#18: Austin P

Age: 28

Location: Brooklyn, New York

When did you discover anime? Share as much as you remember. When I was in first grade, I used to get up early on Saturday mornings just to maximize the amount of time I could play video games on the weekend. I was all set to jump into a new session of Super Mario RPG when, flipping through the channels, I stopped on a cartoon I’d never seen before that was utterly unlike anything else I’d ever seen, a cartoon that turned out to be Dragon Ball.

I don’t remember what it was that caught me beyond the novelty—though I could bet money the expressive character designs and exotic look did a lot to pull me in—but I was pretty much hooked from there: waking up at 6 AM to catch the newest adventure of Goku and co. was now part of the weekend ritual. I remember being devastated when it ended and remember desperately trying to find ANYTHING like it, but that was basically impossible without the internet.

So I was all primed and ready when Dragon Ball Z started airing on Cartoon Network three years later. From there? It was a pretty typical story.

What appealed to you about anime when you first discovered it? I don’t remember exactly, but I have the distinct feeling that the serialized—as opposed to episodic—nature of the storytelling, the expressive character designs, the playfully built mythology and the sheer wackiness of it all had a lot to do with that.

What would you say was the most popular anime at the time? Probably Speed Racer; that was the only point of comparison my folks and their friends had for Dragon Ball. Anime just wasn’t really heard of beyond that.

What did your parents and friends think of your new interest in Dragon BallMy parents were more baffled that I was up at 6AM on a Saturday than anything, while my friends didn’t really think much of it other than that it looked odd. I tried to show it to one or two at sleep-overs, but between being woken up much earlier than they were used to and their general disinterest, I don’t think I managed to do more than annoy them.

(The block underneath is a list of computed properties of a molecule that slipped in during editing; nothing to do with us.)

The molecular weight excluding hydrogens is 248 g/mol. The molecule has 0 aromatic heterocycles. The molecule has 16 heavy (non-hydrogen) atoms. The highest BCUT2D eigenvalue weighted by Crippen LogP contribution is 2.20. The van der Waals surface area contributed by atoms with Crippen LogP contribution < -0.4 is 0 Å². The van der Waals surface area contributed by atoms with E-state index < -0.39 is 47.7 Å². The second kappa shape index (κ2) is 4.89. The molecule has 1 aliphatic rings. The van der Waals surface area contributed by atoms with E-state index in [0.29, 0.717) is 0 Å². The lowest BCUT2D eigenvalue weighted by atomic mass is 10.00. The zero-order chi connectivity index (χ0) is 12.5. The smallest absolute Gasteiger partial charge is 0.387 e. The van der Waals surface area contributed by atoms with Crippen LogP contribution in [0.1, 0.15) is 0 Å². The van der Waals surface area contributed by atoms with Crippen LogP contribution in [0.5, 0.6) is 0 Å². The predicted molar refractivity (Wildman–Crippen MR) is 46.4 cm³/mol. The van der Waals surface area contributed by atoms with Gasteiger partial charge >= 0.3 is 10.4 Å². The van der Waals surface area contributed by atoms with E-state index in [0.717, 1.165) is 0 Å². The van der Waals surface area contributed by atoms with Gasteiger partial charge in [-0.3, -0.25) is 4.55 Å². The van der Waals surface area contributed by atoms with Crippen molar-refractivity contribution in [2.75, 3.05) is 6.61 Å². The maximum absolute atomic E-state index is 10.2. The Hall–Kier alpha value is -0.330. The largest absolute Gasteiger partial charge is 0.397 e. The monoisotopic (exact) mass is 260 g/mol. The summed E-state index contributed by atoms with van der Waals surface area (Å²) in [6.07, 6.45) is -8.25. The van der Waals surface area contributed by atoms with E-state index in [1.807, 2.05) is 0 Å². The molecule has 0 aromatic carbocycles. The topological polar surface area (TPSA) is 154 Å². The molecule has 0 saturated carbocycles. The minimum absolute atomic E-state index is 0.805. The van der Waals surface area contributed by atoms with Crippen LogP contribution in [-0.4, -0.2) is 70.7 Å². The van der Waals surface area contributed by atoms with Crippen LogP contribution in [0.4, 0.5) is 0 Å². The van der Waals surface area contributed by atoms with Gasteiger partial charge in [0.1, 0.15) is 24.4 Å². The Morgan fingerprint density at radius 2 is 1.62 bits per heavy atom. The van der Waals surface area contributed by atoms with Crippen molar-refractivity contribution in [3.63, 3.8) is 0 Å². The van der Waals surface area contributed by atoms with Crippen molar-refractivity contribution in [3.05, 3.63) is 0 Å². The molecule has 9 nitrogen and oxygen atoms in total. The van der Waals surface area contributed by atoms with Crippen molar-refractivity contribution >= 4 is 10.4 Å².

What was it like to be a part of anime fandom at the time?
I wasn’t aware of a fandom at all, honestly. I had one friend in my class who was also a big fan—we’d spend our recesses making up our own little fanfiction comics—but that was it.

Tell me about that friend in your class. Which shows did they like? Could you tell me more about the comics, if that’s not too embarrassing? Are they still an anime fan/in touch with you? Most of our cartoon diet at that time was what any other kid had in their daily diet: like most of our peers we were watching all the same stuff on Nickelodeon and Cartoon Network, your Rugrats and your Rocko’s Modern Life and your Ren and Stimpy. The furthest our interest in anime extended beyond Dragon Ball was to Speed Racer, which would just show up on Cartoon Network at random times we could never quite predict, but we weren’t following it the same way we did Dragon Ball (couldn’t, really), so while our parents’ reaction to the cartoon and our own recognition that this and Speed Racer were somehow not like everything else we were watching let us know that we’d stumbled onto something “other,” we just didn’t have the context to understand why it was different. Which coupled with a lack internet and real information network to keep us in the dark.